The Changing Workplaces Review that kicked off an overdue discussion on raising wages was supposed to recognize how work has changed in Ontario. Sadly, it didn’t.
Proposed changes to the Labour Relations and Employment Standards Acts aren’t good enough, writes Andrea Horwath. (CHRIS YOUNG / THE CANADIAN PRESS)
Thu., July 13, 2017
I publicly committed to a $15 minimum wage in early 2016, and since then, the NDP has been proud to join together with the advocacy groups and unions that led the unrelenting push for a $15 wage.
Now, it’s up to Queen’s Park to do the right thing for workers. That means making sure wage increases actually happen — but it also means doing so much more to help the growing number of people in unstable work build stability.
The fact is, the Changing Workplaces Review that kicked off this overdue discussion was supposed to recognize how work has changed in Ontario. Sadly, it didn’t. Now, the proposed changes to the Labour Relations and Employment Standards Acts aren’t good enough.
Less stable work — like part-time and contract work — is quickly on the rise. Since Kathleen Wynne became premier, the number of people working more than one part-time job has shot up 20 per cent.
But the changes now on the table fall short of levelling the playing field for those workers. The bill is riddled with inconsistencies, giving some rights to some, not to others.
The NDP is now touring to hear feedback on this bill. It’s clear the bill fails to give temporary, part-time and contract workers more stability — and fails many other workers in other ways. After we’ve heard what people across the province have to say, I’ll be tabling a full package of meaningful amendments.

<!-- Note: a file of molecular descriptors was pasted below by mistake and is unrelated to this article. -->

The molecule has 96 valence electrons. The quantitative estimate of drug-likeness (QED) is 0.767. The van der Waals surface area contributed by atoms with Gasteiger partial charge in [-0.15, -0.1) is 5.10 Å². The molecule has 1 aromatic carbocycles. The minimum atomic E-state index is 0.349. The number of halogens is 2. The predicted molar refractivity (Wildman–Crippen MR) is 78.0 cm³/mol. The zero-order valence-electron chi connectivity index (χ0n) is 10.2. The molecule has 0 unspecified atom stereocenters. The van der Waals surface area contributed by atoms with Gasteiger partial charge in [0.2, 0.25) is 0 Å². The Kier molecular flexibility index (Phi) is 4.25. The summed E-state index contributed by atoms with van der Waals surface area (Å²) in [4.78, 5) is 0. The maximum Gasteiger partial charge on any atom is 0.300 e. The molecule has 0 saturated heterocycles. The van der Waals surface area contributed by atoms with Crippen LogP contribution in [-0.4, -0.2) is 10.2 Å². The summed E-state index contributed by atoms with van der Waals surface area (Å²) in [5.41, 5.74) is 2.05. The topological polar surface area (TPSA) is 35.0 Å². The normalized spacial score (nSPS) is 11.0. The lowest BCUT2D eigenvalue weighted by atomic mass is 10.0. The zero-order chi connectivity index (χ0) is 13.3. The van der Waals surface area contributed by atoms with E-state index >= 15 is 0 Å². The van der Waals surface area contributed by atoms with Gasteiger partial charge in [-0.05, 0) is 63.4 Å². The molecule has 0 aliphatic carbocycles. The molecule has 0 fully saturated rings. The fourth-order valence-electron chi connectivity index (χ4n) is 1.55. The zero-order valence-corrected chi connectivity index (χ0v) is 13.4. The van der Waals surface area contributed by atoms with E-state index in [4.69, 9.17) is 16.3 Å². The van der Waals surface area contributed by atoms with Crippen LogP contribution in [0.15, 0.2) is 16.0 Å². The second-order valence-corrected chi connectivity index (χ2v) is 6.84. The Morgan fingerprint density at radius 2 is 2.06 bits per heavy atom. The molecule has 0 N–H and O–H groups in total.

I can tell you now, there are a few issues my amendments will definitely address.
First, I believe workers with unstable, part-time and contract work should have access to paid sick and personal emergency days. It’s not right to force a person to choose between taking care of their health, or protecting their budget for the month.
Yet, those workers are restricted to just two days per year — meant to cover everything from illness to surgery, a flooded basement at home or a sick child.
I’ll be fighting for a reasonable number of paid days to cover illness and personal emergencies.
The bill also gives three weeks’ vacation only to those with five years of seniority in a job. That’s too long to wait, given the changed nature of work.
And it’s absolutely unacceptable that this bill doesn’t do more to provide support and flexibility for victims of domestic violence. An Ontario NDP motion over a year ago called for those escaping intimate partner abuse and assault to have access to 10 days of paid leave, flexible work arrangements and additional reasonable unpaid leave, if needed. Survivors may need time to get medical treatment both for their physical and mental health, to seek victims’ services or social services, to relocate to a shelter or safe home, and to participate in legal proceedings.
That motion passed unanimously. Then was ignored — left out of the new bill. That’s unacceptable.
My amendments will also recognize that workers in every workplace should have the right to choose to form a union. A union card is a ticket into the middle class, a promise of fairness and great stabilizing factor in the lives of Ontario workers.
Yet card-check certification, union successor rights and first-contract arbitration — all things that help workers to form a union and obtain their first, fair collective agreement — are limited to just some workers in some sectors.
That’s not good enough.
Workers and families deserve more stability. This is our opportunity. So let’s do something about it.
Andrea Horwath is leader of Ontario’s NDP.
Read the original op-ed in the Toronto Star here.